S&P 500 Profit Flips Negative for Q3

This slipped by quietly last week:

Standard & Poor’s U.S. corporate earnings projections for Q3 has slipped from prior levels, and are now negative for the quarter. Earnings for the S&P 500 companies are expected to decline 2.5%. Lackluster results, especially from Consumer and Finance companies, led to this outcome.

On a year-over-year basis, the S&P 500 earnings declined 8.48% from Q3 2006, marking the first such negative quarter since 2001 (-24.2%). As recently as October, the consensus estimates were for a gain of 3.3%. Quarterly revenue is forecast to fall even further — a decline of 4.1%.

Q4 numbers have also been scrubbed lower — though not quite as thoroughly as Q3. Its almost as if the analysts don’t yet accept Q3 as anything more than an aberration. Reuters is estimating Q4 S&P500 profits of +5.9%, which has slipped from growth expectations of 7.6% percent last week. In Q3, perhaps the one time massive $39 billion charge by GM is thought of as the reason for the poor quarter. If GM gets most of the blame, we do not have to consider the unholy trinity of problems in the Housing, Credit and Consumer sectors.

Speaking of which: In Q3, the big losers were Consumer companies, down 26% sequentially and 38.9% Y-Y. The Financial sector was down 33% Y-Y. Several sectors shown strength, notably, Health Care and Technology, at +12% and 15% respectively.

S&P reported Friday that "with 93% of the data in, third quarter operating earnings for the
S&P 500 are preliminarily set at $21.08 per share, compared to
$23.03 for the third-quarter of 2006."

For those of you who like to play in Excel, I uploaded the full database of S&P500 estimates via Standard & Poor’s website: SP500EPSEST.XLS. Tables below . . .


Sector Performance



S&P500 Quarterly History





Download SP500EPSEST.XLS
Standard & Poors

Q3 Financials Sector Earnings Plunge 33.1%; S&P 500 Earnings Decline 8.48%
PR Newswire
S&P 500 Q3 Earnings Ex-Financials Up 1.6%
November 15, 2007: 12:20 PM EST

S&P 500 profit outlook for dims further
Justin Grant
Reuters,  Nov 19, 2007 11:12 AM GMT136

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What's been said:

Discussions found on the web:
  1. bsneath commented on Nov 20

    18 straight quarters of YOY profit gains – not too shabby.

    What would this quarter’s results look like if you took out the Financials & GM’s big write down?

  2. dblwyo commented on Nov 20

    Thanks for posting this – was just about to dig into. Financials have grown to 30% of nat’l income profits and 30% of the SP500. As you’ve pointed out if one backcasts the writedowns it’s extremely non-pretty. Lost in all this noise are two critical things. First, non-financials profit growth has slowed and is negative YOY. Second, since ’01 that growth is non-organic.
    That word organic is critical – I use it in the sense of increased earnings resulting from increased profits based on revenue and bottom-line growth. In fact non-financials have had the biggest postwar surge ever but it’s been a combination of no hiring, very limited investment and buybacks. It’s time to look beyond the quarter and ask yourself what the prospects are – how to separate out the good from the bad. And that’s not happening.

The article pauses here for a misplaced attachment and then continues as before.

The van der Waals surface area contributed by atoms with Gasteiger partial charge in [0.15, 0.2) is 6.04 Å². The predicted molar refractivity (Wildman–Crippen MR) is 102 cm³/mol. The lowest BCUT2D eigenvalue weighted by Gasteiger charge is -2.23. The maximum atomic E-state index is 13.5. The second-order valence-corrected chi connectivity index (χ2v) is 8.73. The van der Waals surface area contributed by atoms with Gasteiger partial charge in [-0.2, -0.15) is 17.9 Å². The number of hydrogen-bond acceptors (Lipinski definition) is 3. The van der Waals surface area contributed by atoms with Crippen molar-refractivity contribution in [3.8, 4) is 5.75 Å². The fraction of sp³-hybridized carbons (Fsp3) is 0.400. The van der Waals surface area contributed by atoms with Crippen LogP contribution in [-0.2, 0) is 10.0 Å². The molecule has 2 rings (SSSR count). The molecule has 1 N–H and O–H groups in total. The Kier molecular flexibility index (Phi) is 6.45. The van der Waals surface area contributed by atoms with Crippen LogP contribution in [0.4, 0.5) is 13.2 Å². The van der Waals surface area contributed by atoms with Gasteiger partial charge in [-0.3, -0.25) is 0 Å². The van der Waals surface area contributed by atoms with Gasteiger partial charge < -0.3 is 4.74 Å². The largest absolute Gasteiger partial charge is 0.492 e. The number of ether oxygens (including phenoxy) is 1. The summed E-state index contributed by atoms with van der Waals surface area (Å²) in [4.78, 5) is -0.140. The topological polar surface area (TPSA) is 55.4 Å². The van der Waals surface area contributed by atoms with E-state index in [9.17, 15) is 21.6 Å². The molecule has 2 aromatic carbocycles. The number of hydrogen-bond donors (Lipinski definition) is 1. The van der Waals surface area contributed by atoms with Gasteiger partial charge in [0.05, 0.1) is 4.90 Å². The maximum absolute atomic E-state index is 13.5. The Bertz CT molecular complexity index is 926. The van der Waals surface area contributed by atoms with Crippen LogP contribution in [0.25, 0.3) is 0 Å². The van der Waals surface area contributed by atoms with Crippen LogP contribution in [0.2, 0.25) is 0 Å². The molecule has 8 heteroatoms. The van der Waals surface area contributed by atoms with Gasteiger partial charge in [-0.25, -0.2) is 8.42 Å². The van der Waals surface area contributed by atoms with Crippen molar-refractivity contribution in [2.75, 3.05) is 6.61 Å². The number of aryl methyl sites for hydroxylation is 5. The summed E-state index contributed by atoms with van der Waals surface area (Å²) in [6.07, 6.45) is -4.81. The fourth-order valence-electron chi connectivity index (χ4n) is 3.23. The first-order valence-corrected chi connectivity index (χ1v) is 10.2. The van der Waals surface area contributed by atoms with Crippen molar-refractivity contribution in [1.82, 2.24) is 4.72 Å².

WRFest – Performance is Everything: http://tinyurl.com/33t88z
    Review the Bidding, Count the Cards: EPS Growth Rates: http://tinyurl.com/2bbumt
    Think Like an Owner: http://tinyurl.com/33flfg
    for backup and skeleton of an approach.

  3. bsneath commented on Nov 20

    Per the S&P database, the primary difference btw. the (27.76%) in reported EPS & the (8.48%) in operating EPS is the GM writedown.

  4. Philippe commented on Nov 20

    What would this quarter would look like if substracted by 3.5%(yield enhancement) assuming that the shares buy back remain at 650 BillionUSD?

  5. Dhukka commented on Nov 20

    Just a quick question. Is the updated spreadsheet only available for subscribers? Or can poor simpletons like me download it for free?

  6. Rusty commented on Nov 20

    Barry, I can’t believe you haven’t commented on it yet, but the Goldman Sachs conference call from yesterday had some serious bombshells. They are predicting a 30% decline in home values in 8 bubble states, ~14% decline nationwide. They also predict a total of ~$150 billion in writedowns, which means $108 billion to go.

  7. Steve commented on Nov 20


    Can you give me your thoughts on the difference between As Reported EPS vs EPS. In other words a portion of the difference between As Reported & EPS are earnings that never happened. Correct? The GM $39 Billion in EPS, at the end of the day, never occurred but that $39 number exist in the previous quarter EPS numbers.

    Thanks for doing this blog.

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